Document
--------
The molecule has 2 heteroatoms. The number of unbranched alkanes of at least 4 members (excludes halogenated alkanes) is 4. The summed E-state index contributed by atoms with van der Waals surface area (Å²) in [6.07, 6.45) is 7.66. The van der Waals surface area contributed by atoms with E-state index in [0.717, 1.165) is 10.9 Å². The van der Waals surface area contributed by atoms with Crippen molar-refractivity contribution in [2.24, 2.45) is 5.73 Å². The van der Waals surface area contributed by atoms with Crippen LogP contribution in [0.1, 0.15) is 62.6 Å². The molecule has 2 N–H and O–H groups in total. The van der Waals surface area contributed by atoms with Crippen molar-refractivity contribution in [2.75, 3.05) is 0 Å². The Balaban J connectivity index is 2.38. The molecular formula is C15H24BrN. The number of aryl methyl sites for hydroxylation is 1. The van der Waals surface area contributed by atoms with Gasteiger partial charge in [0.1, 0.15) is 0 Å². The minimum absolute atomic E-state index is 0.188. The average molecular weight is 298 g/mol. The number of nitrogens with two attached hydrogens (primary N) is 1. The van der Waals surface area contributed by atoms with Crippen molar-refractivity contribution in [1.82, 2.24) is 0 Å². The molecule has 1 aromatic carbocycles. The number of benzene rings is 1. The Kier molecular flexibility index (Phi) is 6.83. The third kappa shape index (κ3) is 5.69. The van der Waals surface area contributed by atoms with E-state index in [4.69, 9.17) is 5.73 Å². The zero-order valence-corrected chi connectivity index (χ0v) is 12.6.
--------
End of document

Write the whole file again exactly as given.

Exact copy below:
The molecule has 2 heteroatoms. The number of unbranched alkanes of at least 4 members (excludes halogenated alkanes) is 4. The summed E-state index contributed by atoms with van der Waals surface area (Å²) in [6.07, 6.45) is 7.66. The van der Waals surface area contributed by atoms with E-state index in [0.717, 1.165) is 10.9 Å². The van der Waals surface area contributed by atoms with Crippen molar-refractivity contribution in [2.24, 2.45) is 5.73 Å². The van der Waals surface area contributed by atoms with Crippen LogP contribution in [0.1, 0.15) is 62.6 Å². The molecule has 2 N–H and O–H groups in total. The van der Waals surface area contributed by atoms with Crippen molar-refractivity contribution in [2.75, 3.05) is 0 Å². The Balaban J connectivity index is 2.38. The molecular formula is C15H24BrN. The number of aryl methyl sites for hydroxylation is 1. The van der Waals surface area contributed by atoms with Gasteiger partial charge in [0.1, 0.15) is 0 Å². The minimum absolute atomic E-state index is 0.188. The average molecular weight is 298 g/mol. The number of nitrogens with two attached hydrogens (primary N) is 1. The van der Waals surface area contributed by atoms with Crippen molar-refractivity contribution in [1.82, 2.24) is 0 Å². The molecule has 1 aromatic carbocycles. The number of benzene rings is 1. The Kier molecular flexibility index (Phi) is 6.83. The third kappa shape index (κ3) is 5.69. The van der Waals surface area contributed by atoms with E-state index in [4.69, 9.17) is 5.73 Å². The zero-order valence-corrected chi connectivity index (χ0v) is 12.6.